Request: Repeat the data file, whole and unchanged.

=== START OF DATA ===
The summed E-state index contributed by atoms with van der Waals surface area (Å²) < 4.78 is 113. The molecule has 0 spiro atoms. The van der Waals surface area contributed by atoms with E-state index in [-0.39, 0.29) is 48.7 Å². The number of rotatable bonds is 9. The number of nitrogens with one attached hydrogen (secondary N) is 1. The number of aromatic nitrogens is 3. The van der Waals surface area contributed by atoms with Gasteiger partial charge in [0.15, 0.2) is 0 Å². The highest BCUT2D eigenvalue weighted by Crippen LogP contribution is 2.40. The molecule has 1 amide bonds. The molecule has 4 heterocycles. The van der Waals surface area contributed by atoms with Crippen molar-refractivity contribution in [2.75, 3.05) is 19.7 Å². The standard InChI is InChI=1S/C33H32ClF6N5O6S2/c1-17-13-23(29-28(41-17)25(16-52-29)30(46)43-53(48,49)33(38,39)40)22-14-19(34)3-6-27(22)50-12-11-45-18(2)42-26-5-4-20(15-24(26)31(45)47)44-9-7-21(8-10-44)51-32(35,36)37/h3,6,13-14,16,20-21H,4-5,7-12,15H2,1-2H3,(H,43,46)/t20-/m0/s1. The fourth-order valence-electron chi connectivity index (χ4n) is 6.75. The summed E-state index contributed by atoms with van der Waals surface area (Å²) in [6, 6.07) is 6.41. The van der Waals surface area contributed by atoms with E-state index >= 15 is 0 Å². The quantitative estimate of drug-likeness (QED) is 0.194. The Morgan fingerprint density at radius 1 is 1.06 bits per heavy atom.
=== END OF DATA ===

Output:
The summed E-state index contributed by atoms with van der Waals surface area (Å²) < 4.78 is 113. The molecule has 0 spiro atoms. The van der Waals surface area contributed by atoms with E-state index in [-0.39, 0.29) is 48.7 Å². The number of rotatable bonds is 9. The number of nitrogens with one attached hydrogen (secondary N) is 1. The number of aromatic nitrogens is 3. The van der Waals surface area contributed by atoms with Gasteiger partial charge in [0.15, 0.2) is 0 Å². The highest BCUT2D eigenvalue weighted by Crippen LogP contribution is 2.40. The molecule has 1 amide bonds. The molecule has 4 heterocycles. The van der Waals surface area contributed by atoms with Crippen molar-refractivity contribution in [2.75, 3.05) is 19.7 Å². The standard InChI is InChI=1S/C33H32ClF6N5O6S2/c1-17-13-23(29-28(41-17)25(16-52-29)30(46)43-53(48,49)33(38,39)40)22-14-19(34)3-6-27(22)50-12-11-45-18(2)42-26-5-4-20(15-24(26)31(45)47)44-9-7-21(8-10-44)51-32(35,36)37/h3,6,13-14,16,20-21H,4-5,7-12,15H2,1-2H3,(H,43,46)/t20-/m0/s1. The fourth-order valence-electron chi connectivity index (χ4n) is 6.75. The summed E-state index contributed by atoms with van der Waals surface area (Å²) in [6, 6.07) is 6.41. The van der Waals surface area contributed by atoms with E-state index >= 15 is 0 Å². The quantitative estimate of drug-likeness (QED) is 0.194. The Morgan fingerprint density at radius 1 is 1.06 bits per heavy atom.